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Free photo upscale app

Sometimes you have a small-sized photo that you would want to enlarge or upscale. But upscaling a photograph always means trading resolution for size. If you have Photoshop, it’s “preserve details” scaling can do a pretty good job. But PetaPixel reports that a freeware program called “A Sharper Scaling” can do it even better. The program was developed by Steffen Gerlach, and on his website he compares it to Bicubic Interpolation (BI), BI and sharpening, and Photoshop Preserve Details with noise reduction set to zero. Learn more or download the program at The program is only for Windows 7 and up users (PetaPixel).

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  • Untitled (Richard Idea)
  • Vicky (Marie Jaeza Panlilio)
  • Untitled (Kenneth Q. Macapugay)
  • Forest Queen Butterfly (Joan Monis Pabona)
  • Looking Through The Eyes (Jasper Paul Hernandez)
  • Sagpulon Falls (Arellano Galdo III).
  • Work Like Ants (Mark Lorenz Dayon)
  • Proud Daddy, My Photograph, My Daughter (Carlos Andaya Andres)
  • Untitled (Marcelo Banta Frias III)
  • Fields of Green (Reinier Rowie Guadalupe)

Google’s Android Experiments has come up with a purposely imperfect VR camera app. “Sprayscape” doesn’t simply capture a 360-degree sphere.It creates an unpredictable collage of images.Just point your phone and tap the screen to spray faces, places, or anything else onto your canvas.Once you’ve captured your 360-degree photo collage, you can share your photos with the rest of the world via a link.The app uses the Cardboard SDK to read gyroscope data and the NatCam Unity plugin to control the camera. Download from Google Play.

The “self-five selfie” has been dubbed as the web’s latest photo trend. It is also an efficient way to break your phone. The trend was created by North Carolina State University engineer Seth Schneider, who shared his successful selfie to Twitter and received half a million likes and hundreds of thousands of retweets. How is this done? You take a selfie high-fiving yourself without using a timer. There’s no fun in using the timer, says Schneider. “With this you gotta push the button and be speedy.” Or shatter your phone’s screen. You have been warned (PetaPixel).

And now to our featured readers led by two new contributors.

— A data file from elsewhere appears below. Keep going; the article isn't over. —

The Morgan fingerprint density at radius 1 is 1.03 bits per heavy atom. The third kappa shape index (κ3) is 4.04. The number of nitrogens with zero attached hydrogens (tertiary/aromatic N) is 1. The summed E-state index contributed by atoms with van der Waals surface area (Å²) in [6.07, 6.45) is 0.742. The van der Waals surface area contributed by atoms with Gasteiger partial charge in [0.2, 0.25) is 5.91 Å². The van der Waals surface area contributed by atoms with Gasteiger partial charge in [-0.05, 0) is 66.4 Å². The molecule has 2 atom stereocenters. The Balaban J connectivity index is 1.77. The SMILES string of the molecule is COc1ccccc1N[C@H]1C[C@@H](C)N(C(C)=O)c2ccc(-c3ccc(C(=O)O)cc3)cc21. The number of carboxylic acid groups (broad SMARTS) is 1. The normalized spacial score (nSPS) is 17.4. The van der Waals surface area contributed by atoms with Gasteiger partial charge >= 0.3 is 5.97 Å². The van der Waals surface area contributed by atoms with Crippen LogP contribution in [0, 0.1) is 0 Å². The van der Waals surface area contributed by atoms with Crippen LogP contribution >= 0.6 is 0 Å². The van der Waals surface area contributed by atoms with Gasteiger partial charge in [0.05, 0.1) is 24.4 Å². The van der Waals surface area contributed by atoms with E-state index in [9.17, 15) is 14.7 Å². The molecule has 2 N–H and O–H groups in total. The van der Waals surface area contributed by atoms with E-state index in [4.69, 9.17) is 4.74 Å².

Mark Lorenz Dayon, a BS Accountancy student at UM Tagum College shares his black-and-white photo of construction workers that he titled “Work Like Ants.” Mark has been a photojournalist since high school and is currently a member of Collegium, his school’s student publication.

From Jasper Paul Hernandez is the photo of children titled “Looking Through The Eyes.” He took the photo in Baseco during an outreach project. A mass communication graduate of the Pamantasan ng Lungsod ng Maynila, Jasper now works at a media agency.

Other photos on today’s page come from previously featured readers.

Reinier Rowie Guadalupe, an IT technical specialist sent in the photo titled “Fields of Green” taken in Pangasinan with a SJCAM4000 action camera mounted on a semi-hobby grade drone. “It’s been a long while since I’ve sent my last contribution to your column in Picture Perfect,” writes Reinier. “Although I am busy with my career, I have never forgotten my passion for photography.

Carlos “Dong” Andres, creative arts specialist II at the Public Relations Department of the Subic Bay Metropolitan Authority shares a photo of his daughter Shania Sy Sarmiento who bagged third place in the search for Ms. and Mr. Aura Games 2016 of Mondrian Aura College in Subic Bay Freeport. Dong titled the photo “Proud Daddy, My Photograph, My Daughter.” His photo write-up reads: “My daughter is the world to me so whenever I am lonely, I just look at her and take her photos and I know she is the one thing that makes me realize what I have accomplished.”

The photo “Sagpulon Falls” comes from Arellano Galdo III. He relates that the falls are located in Brgy. San Isidro, Jasaan, Misamis Oriental. “For almost 26 years of living here in Jasaan Mis. Or., it is my first time to visit this alluring waterfalls and the reason for coming here is because of a prenup shoot. Sagpulon Falls is a 150-foot cascade gracing the mossy cliff and it has a small cave near the main falls.”

OFW Joan Pabona submitted the photo of the Forest Queen Butterfly. She took the photo in July at the Hong Kong Park. Joan relates that the butterfly’s life cycle reminds her of our life’s stages. “It gives me the reflection that we, too, are always moving through different stages of life,” shares Joan.

Kenneth Macapugay of Universal Records Inc. writes that he took his untitled photo of four Japanese women in traditional dress during a trip to the Universal Studios in Osaka, Japan.

The untitled photo of a dragonfly comes from Marcelo Frias III. “I took this photo using MyPhone Agua Rio with macro lens,” shares Marcelo. This shot is one of my favorite macro shots because I can’t take macro shots perfectly. Regie Higuit taught me how to take macro shots.”

Marie Jaeza Panlilio, computer programmer at the Department of Health sent in the black-and-white portrait, “Vicky.” “The concept of this photo is to signify this child’s dream of becoming a photographer like her father,” Vicky relates. “I saw in her eyes the dedication that someday she will be good in this field as she always practices using her father’s camera. Simply I know in my heart that she has the eye for photography.”

And Richard Idea contributed the untitled photo of a temple by a river in Thailand.


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